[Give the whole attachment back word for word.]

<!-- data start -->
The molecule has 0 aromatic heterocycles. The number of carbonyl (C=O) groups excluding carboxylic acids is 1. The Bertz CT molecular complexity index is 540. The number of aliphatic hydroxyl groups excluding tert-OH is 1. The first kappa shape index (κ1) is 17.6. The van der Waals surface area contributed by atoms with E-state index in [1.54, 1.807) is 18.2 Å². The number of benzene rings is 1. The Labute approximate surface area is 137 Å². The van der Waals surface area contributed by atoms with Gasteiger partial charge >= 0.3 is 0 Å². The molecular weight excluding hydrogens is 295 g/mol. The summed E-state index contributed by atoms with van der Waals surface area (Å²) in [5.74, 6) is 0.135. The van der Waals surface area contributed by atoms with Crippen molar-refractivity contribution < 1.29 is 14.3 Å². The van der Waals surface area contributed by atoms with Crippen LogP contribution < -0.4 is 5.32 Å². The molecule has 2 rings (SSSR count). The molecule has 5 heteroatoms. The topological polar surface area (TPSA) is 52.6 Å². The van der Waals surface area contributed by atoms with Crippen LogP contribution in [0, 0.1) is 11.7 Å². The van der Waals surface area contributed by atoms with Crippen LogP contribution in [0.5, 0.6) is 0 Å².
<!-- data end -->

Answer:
The molecule has 0 aromatic heterocycles. The number of carbonyl (C=O) groups excluding carboxylic acids is 1. The Bertz CT molecular complexity index is 540. The number of aliphatic hydroxyl groups excluding tert-OH is 1. The first kappa shape index (κ1) is 17.6. The van der Waals surface area contributed by atoms with E-state index in [1.54, 1.807) is 18.2 Å². The number of benzene rings is 1. The Labute approximate surface area is 137 Å². The van der Waals surface area contributed by atoms with Gasteiger partial charge >= 0.3 is 0 Å². The molecular weight excluding hydrogens is 295 g/mol. The summed E-state index contributed by atoms with van der Waals surface area (Å²) in [5.74, 6) is 0.135. The van der Waals surface area contributed by atoms with Crippen molar-refractivity contribution < 1.29 is 14.3 Å². The van der Waals surface area contributed by atoms with Crippen LogP contribution < -0.4 is 5.32 Å². The molecule has 2 rings (SSSR count). The molecule has 5 heteroatoms. The topological polar surface area (TPSA) is 52.6 Å². The van der Waals surface area contributed by atoms with Crippen LogP contribution in [0, 0.1) is 11.7 Å². The van der Waals surface area contributed by atoms with Crippen LogP contribution in [0.5, 0.6) is 0 Å².